When I was 18, I used to drive to Uni in Coventry on a brand new Lambretta SX150 scooter. This got me about in all weathers until at 20, I upgraded to a second-hand BSA 500 twin motorcycle. This upgrade was limited by economics, because I wanted more power but couldn’t afford a car. I have fond memories of driving down country lanes in summer, wind in the hair, bare chest and shorts, sharing the seat with a girl on the back in a bikini. If this sounds too good to last, it was, because another winter in snow and freezing fog finished my desire to stay on two wheels.
My first car was an old Austin A30 in blue/brown. The blue being paint and the brown being rust. In winter in the Midlands in the UK, you could expect a foot of snow on the roads followed immediately by a foot of salt. This may be an exaggerating a little, but we often found ourselves following an open truck which had two guys standing in the back shoveling a mixture of grit and salt onto the road as they drove along. No work-safety or environmental concerns back then. This method produced three effects; it turned the road into a kind of continuous zebra crossing of white/black slip/grip, it created work in spring clearing the drains of grit, and the bottoms of all the cars fell out. But at least it kept the traffic moving. With this knowledge you may now understand why my first car was such a mess, and why it only lasted a few months. The left hand outer sill fell off under its own weight as I drove down a straight flat road, which prompted my search for another car.
I was still a penniless student, but I was also an apprentice at British Leyland Engines Division, which is why I bought a worn out Morris Minor. It was blowing great clouds of smoke, and I can remember watching one of the wiper arms flying off into space as I drove my new purchase home in the rain. Not a good start, but within days I had fitted a reconditioned engine and gearbox, and fixed anything else that needed fixing. I thought it looked really flash after I painted it using oil-based paint and a brush, chocolate brown with a bright yellow roof (well it was the 70’s).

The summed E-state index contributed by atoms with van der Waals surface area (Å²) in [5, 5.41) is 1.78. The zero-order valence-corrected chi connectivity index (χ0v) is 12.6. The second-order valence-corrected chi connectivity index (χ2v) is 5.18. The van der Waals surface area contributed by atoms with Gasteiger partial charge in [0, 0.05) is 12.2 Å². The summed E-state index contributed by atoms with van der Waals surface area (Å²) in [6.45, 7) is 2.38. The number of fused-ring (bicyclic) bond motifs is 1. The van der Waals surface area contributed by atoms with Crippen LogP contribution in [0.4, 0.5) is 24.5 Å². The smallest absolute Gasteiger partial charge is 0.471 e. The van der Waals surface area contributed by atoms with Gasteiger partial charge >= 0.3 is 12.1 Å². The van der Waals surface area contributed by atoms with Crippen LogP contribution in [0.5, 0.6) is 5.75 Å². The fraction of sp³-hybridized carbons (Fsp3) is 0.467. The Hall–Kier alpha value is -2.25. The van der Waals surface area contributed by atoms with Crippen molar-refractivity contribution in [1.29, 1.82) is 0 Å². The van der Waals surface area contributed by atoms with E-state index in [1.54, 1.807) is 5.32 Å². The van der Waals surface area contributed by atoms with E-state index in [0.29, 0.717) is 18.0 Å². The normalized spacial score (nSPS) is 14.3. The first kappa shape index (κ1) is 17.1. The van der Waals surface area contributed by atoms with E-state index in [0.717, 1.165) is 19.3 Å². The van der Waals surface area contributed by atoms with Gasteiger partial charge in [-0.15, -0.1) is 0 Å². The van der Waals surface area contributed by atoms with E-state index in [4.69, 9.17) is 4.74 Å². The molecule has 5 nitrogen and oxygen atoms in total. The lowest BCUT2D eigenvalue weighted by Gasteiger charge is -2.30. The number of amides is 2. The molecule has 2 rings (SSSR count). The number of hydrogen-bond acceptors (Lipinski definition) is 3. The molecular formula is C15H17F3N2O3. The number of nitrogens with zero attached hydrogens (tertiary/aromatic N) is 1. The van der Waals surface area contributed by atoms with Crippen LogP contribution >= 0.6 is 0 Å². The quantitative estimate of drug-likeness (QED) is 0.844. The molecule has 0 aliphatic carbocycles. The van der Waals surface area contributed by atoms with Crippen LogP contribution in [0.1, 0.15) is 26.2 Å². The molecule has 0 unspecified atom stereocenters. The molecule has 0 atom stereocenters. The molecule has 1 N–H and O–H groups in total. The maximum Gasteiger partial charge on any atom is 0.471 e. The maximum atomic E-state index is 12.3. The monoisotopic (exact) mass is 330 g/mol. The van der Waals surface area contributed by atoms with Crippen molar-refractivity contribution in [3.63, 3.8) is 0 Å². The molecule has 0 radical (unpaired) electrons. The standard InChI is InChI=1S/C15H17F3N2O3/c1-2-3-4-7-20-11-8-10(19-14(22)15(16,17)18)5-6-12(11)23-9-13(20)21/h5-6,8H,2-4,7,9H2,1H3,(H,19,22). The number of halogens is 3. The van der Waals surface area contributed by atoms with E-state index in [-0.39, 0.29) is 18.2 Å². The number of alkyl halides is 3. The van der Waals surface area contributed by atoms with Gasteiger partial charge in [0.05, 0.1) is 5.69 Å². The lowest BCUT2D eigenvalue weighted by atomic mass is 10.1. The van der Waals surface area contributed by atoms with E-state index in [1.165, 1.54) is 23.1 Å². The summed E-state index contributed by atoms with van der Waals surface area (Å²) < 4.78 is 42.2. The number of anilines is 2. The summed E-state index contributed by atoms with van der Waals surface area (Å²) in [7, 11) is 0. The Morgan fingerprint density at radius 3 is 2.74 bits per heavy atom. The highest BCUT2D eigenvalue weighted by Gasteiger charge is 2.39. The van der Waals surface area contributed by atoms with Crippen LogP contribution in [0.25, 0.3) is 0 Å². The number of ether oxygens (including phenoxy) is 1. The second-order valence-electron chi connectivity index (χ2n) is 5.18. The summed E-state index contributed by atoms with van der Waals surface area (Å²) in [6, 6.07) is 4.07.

This reliable little car got us about for a few years until our first child arrived, when it was replaced by a Morris 1000 Estate – that’s a pommie word for Station Wagon, which was fondly referred to as a Woody. At some time during the next five years before we came to Australia, the woody got replaced by an Austin Maxi.
So maybe it was nostalgia that prompted me to recondition a 1956 Austin A30 in 1993. We had no garage at that time, but since I was looking after my neighbour’s empty house she let me use her car port. My youngest daughter, Nicola, helped me while she was looking forward to getting her L plates, and we shared many a happy hour grinding in valve seats etc. and reassembling the car. It proved to be a valuable lesson for her before she began to drive, and in later dealings with garage mechanics. The A30 was finished in April 1994, just after Nicola was old enough to get her learner’s permit, and we (Nicola and I) immediately took a road trip in it, from St. Clair to visit my brother in Killarney (just east of Warwick but still in NSW), taking turns at the wheel. A brilliant trip, when, for once, the drive, not the getting there, was the goal. My renewed affair with Austin (the car) and Morris (I fitted a Morris 1000 engine) lasted over 7 years.
This how the two old girls in my life looked some 7 years later -my wife Ann (current AMVCNSW Treasurer) and the A30. The three of us went to many places near and far, including north to Toowoomba, and south west to Adelaide.
Like many relationships though, ours came to an end when I fell for a younger more attractive model. No, not the wife, the car. In 2001 I bought an A105, twin carb straight six 3 litre automatic, with leather seats, so because of a shortage of space the A30 had to go to a new home.
The A105 was fully registered when I bought it, but really needed plenty of work, such as re-wiring, to make it sound. This I did with relish in the first couple of years, leaving me to enjoy driving it since then. It was nice to see another A105 in 2011 at Forbes AOA, the only other A105 that I have seen in 12 years. My car is closer to the camera, alongside a repainted A105.